Canada's Regional Innovation System

Canada's Regional Innovation System: The Science-based Industries

Copyright Date: 2005
Pages: 184
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  • Book Info
    Canada's Regional Innovation System
    Book Description:

    While aerospace and aircraft form two poles in Montreal and Toronto, Ottawa is Canada's centre for semiconductor and telecommunication innovation. Niosi explores how these regional configurations are shaped by national and provincial public policy incentives.

    eISBN: 978-0-7735-7243-0
    Subjects: Business

Table of Contents

  1. Front Matter
    (pp. i-iv)
  2. Table of Contents
    (pp. v-vi)
  3. Tables, Figures and Sidebars
    (pp. vii-x)
  4. Preface
    (pp. xi-2)
    Jorge Niosi
  5. 1 Introduction: Regional Production Systems and Regional Systems of Innovation
    (pp. 3-20)

    Debates about regional agglomeration of production started with Alfred Marshall at the beginning of the twentieth century and continued with François Perroux and others in the 1960s on industrial poles. More recently, Krugman (1991) has coined the term “economic geography.” These writings, however, analyse regionalproductionsystems, i.e. local agglomeration of productive firms based on the availability of some natural resource, pools of labour force, or major markets (Ragni, 1997). The new emerging literature since the 1990s has been about regionalinnovationsystems, the agglomeration of firms and other institutions devoted to the creation of new and improved technology. These...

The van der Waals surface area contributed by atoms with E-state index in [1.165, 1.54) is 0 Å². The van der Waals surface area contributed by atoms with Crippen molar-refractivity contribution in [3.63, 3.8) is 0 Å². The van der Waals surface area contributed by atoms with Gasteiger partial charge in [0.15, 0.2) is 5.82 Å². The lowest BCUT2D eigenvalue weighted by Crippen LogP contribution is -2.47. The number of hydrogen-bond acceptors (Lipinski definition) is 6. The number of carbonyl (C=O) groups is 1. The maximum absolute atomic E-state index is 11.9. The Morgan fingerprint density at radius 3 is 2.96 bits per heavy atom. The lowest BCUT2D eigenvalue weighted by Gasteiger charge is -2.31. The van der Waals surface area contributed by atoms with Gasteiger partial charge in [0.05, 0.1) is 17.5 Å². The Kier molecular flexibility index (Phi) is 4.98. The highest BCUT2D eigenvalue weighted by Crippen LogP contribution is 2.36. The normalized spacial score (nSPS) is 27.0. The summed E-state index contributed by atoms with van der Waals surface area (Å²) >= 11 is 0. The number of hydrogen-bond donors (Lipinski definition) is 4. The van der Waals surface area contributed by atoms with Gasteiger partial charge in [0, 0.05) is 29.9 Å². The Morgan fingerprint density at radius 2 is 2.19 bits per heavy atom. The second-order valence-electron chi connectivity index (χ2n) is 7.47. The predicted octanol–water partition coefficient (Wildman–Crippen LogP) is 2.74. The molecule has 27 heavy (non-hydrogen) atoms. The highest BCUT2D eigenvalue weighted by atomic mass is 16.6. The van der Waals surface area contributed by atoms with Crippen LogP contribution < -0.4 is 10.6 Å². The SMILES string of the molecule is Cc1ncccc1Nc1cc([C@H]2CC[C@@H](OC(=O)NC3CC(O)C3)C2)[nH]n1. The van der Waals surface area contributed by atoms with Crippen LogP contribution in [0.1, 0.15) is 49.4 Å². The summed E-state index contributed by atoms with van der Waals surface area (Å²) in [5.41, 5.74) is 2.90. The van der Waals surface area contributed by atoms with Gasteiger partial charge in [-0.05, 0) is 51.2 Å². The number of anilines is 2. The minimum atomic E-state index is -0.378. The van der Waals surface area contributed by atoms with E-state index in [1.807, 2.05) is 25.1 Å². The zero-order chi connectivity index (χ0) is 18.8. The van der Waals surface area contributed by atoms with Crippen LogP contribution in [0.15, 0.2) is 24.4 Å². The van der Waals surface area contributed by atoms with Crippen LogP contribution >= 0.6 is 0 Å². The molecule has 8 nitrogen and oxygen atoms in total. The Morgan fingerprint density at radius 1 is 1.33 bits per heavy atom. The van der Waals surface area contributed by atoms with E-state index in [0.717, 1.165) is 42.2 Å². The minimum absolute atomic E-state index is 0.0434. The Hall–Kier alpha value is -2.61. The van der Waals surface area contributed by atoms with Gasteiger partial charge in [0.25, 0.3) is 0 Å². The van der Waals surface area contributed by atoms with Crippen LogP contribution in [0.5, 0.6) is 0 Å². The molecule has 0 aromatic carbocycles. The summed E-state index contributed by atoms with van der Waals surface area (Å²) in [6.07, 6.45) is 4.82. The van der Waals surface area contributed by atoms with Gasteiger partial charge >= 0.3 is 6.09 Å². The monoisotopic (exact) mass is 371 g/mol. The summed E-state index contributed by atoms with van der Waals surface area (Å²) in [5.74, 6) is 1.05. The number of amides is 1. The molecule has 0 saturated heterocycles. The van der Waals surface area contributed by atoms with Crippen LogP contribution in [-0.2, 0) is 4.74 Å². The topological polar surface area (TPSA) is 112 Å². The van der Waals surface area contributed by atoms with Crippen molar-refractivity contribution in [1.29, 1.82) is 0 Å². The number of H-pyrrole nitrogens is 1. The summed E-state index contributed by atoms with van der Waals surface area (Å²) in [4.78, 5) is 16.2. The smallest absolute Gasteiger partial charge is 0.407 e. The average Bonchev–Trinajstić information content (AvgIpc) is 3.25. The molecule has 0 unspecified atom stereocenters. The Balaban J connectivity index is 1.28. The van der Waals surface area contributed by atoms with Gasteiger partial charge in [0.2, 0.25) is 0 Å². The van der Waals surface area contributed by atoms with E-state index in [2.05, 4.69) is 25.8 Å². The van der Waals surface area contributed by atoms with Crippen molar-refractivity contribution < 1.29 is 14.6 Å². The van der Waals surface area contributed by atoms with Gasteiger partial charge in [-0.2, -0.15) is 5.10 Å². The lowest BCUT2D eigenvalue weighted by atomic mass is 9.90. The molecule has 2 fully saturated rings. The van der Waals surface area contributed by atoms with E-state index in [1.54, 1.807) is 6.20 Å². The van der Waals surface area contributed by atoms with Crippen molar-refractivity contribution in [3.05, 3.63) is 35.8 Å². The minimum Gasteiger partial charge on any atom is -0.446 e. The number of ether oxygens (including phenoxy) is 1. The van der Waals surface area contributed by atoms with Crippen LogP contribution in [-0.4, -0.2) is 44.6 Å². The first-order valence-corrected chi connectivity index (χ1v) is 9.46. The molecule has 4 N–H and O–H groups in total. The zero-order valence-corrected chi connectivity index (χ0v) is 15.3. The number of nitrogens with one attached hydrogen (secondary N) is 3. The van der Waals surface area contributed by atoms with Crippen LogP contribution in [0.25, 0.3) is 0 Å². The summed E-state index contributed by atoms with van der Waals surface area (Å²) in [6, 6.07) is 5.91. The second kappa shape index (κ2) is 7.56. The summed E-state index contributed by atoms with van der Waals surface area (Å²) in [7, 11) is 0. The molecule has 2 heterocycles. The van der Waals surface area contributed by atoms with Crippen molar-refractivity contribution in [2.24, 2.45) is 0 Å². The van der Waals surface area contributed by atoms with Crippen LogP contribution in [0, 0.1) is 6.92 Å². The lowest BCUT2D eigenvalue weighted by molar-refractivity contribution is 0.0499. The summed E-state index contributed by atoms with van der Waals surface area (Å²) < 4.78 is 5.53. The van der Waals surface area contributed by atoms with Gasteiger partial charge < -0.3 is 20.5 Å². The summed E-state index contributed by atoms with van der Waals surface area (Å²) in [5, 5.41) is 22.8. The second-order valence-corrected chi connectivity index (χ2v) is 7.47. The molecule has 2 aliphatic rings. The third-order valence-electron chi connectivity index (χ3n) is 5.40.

6. 2 Methods: Patent Analysis and Related Techniques
    (pp. 21-28)

    This book relies on a variety of methods to identify innovative firms and innovative regions. The two most frequently used are patent analysis and licenses to patents. We have also identified – whenever possible – major R&D laboratories, both private and public (including their personnel and research expenditure), as well as research universities and other major agents in the innovative process, such as venture capital firms and venture capital financing by region. Finally, again whenever possible we also studied spin-offs and new firm foundation as indicators of the dynamic character of regions. Such an array of indicators allows us to...

  7. 3 Biotechnology
    (pp. 29-60)

    Biotechnology is a set of technologies developed in the postwar period, particularly since the 1970s. Most prominent are genetic engineering, recombinant DNA, genetic therapies, monoclonal antibodies, bioremediation, and biofiltration. They apply to human health diagnostics and therapies, agriculture, environment, food, mining, and pulp and paper industries (see tables 3.1 and 3.2). In short, these technologies allow the development of new drugs and diagnostics kits with substantial cost reductions, as well as the genetic modification of plants, animals, and bacteria for higher agricultural yields, new food products, and environmental purposes.

    Promotion of new biotechnology has been a priority for the Canadian...

  8. 4 Aircraft systems of Innovation
    (pp. 61-86)